Bangladesh health workers are helping to save the lives of dozens of babies and mothers every day. Eighty five percent of pregnant women in Bangladesh give birth at home and community health workers are trying to change this.
They visit mothers throughout their pregnancy to see how they are progressing and to offer advice. But one of their most important jobs is to convince women to give birth in a hospital or a clinic – in case anything goes wrong.
If this does not work they provide a delivery kit which includes anti-bacterial soap and a plastic sheet. The plastic sheet is especially important as the floor is usually just dirt in the majority of poor people’s homes and this is where most women give birth at home.
In many countries around the world there is a serious shortage of trained medics. One possible solution is Community Health Workers – people chosen by the community and given brief training and basic equipment.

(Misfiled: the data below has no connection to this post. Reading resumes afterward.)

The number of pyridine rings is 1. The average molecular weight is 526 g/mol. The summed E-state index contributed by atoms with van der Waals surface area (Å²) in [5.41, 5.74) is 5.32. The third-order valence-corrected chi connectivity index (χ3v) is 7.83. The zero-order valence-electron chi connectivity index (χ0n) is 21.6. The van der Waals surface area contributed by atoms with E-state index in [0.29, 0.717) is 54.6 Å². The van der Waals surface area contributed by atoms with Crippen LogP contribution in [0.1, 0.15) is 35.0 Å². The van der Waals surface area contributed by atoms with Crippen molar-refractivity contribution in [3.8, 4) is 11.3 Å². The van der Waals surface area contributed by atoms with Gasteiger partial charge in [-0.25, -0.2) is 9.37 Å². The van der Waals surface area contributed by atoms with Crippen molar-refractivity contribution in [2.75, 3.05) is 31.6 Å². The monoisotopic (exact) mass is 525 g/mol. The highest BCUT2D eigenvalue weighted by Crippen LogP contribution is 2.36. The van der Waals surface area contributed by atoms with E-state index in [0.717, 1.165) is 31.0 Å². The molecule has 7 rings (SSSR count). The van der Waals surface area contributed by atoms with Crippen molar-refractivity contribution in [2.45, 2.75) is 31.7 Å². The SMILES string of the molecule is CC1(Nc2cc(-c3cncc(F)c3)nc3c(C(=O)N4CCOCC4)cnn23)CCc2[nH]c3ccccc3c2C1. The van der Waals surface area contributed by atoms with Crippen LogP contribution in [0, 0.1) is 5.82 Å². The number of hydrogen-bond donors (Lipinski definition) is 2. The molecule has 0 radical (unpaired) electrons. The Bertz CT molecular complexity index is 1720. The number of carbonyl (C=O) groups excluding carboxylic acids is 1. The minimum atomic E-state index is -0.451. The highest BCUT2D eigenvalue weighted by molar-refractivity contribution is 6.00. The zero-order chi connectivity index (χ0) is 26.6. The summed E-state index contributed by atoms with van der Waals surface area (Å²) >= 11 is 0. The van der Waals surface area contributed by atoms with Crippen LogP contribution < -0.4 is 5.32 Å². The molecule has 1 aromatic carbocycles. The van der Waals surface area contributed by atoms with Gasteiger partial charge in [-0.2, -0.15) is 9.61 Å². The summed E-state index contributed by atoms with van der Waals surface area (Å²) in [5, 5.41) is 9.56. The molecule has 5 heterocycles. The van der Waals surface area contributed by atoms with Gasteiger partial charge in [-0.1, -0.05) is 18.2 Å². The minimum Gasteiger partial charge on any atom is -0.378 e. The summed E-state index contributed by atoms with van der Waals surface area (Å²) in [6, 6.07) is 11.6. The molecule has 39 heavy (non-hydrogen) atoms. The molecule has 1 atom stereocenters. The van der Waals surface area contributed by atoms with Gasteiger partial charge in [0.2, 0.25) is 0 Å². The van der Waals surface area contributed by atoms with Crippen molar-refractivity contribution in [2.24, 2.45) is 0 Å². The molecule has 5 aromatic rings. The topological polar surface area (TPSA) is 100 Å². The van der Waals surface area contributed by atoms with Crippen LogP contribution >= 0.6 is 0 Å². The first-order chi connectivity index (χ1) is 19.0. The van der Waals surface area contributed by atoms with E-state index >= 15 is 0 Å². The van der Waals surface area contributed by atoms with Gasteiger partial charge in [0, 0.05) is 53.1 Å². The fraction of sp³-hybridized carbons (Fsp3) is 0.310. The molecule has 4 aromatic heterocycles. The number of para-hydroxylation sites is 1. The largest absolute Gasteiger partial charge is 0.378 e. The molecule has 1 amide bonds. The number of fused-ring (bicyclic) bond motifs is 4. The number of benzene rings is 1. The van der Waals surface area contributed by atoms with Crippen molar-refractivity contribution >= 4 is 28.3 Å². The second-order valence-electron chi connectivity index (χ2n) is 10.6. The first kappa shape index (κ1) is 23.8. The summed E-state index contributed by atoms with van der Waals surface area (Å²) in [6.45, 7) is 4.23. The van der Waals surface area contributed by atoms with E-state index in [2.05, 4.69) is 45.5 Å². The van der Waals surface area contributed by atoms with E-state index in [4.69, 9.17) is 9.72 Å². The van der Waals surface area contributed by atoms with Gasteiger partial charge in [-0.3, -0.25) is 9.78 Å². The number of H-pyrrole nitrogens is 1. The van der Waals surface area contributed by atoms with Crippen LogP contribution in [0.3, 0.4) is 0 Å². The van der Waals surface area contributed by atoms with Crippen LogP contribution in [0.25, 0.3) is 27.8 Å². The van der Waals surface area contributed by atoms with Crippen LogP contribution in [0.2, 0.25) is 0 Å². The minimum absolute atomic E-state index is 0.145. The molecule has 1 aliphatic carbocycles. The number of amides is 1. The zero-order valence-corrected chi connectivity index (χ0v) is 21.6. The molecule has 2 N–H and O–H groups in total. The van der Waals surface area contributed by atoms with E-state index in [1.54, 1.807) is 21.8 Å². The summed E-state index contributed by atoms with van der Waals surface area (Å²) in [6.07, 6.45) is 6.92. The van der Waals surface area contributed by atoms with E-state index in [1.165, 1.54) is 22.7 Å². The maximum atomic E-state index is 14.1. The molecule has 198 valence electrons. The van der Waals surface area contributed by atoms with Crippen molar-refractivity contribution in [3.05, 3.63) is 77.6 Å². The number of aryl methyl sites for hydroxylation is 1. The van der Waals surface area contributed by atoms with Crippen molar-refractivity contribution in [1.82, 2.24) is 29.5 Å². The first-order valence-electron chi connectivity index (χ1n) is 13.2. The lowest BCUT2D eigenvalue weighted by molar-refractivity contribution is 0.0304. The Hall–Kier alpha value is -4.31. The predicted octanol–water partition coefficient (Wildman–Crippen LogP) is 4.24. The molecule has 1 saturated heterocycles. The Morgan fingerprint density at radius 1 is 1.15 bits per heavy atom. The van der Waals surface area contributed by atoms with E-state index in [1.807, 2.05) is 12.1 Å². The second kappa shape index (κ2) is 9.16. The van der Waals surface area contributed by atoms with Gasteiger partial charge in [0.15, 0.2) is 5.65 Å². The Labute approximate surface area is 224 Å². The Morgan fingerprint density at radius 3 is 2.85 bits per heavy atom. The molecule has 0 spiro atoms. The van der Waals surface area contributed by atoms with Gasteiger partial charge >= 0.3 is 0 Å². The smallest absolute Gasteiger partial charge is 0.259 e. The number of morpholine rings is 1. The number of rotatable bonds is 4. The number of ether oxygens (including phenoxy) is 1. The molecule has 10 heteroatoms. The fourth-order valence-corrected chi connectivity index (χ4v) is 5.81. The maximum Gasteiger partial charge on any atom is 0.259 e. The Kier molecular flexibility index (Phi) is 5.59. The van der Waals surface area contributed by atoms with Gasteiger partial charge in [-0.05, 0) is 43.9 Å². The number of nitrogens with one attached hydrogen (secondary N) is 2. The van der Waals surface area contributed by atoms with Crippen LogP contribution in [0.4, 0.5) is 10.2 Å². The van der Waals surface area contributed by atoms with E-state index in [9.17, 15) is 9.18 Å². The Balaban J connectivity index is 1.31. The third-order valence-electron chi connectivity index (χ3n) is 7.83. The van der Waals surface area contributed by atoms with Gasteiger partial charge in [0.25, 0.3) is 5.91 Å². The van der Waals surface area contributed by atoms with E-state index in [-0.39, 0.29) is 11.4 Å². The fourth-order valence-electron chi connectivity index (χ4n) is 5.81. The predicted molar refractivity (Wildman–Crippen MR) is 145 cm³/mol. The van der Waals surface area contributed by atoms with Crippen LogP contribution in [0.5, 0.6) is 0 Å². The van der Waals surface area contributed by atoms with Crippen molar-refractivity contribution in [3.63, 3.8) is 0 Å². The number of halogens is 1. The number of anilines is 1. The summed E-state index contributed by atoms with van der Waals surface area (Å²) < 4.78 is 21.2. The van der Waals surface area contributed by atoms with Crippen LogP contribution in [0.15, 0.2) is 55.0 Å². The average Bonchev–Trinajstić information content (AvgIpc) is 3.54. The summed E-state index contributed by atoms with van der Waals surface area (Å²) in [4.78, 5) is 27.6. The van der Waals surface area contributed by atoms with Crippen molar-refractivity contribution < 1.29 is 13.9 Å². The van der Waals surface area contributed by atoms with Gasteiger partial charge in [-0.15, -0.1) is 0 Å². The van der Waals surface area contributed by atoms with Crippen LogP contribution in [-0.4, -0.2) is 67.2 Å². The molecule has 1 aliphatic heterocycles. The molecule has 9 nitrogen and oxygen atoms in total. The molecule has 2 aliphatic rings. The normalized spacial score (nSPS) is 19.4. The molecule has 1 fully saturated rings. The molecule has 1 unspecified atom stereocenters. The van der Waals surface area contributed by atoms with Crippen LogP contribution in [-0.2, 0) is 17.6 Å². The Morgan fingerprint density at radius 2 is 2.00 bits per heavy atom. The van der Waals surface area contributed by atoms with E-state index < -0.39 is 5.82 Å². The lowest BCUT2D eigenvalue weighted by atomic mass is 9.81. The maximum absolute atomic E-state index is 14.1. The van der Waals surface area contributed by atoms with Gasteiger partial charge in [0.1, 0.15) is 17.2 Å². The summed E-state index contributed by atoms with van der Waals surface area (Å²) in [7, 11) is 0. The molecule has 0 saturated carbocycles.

By taking on the most essential primary health tasks, they can reduce the burden on doctors and midwives.
So in this film we follow Azmiri Akter, a community health worker who cares for pregnant women in rural Bangladesh. Of the eighty five percent of women who give birth at home – every day more than thirty women die giving birth. But hopefully community health workers will change this.
After just one months training they take their knowledge out into the communities, where they are known, respected and most importantly trusted. Azmiri tests women to check if they are pregnant and once this is confirmed she looks after them all the way through their pregnancy to child birth.
Azmiri’s job is non-stop. She covers large distances each day, with her work helping young women for birth and teaches them to identify any potential problems.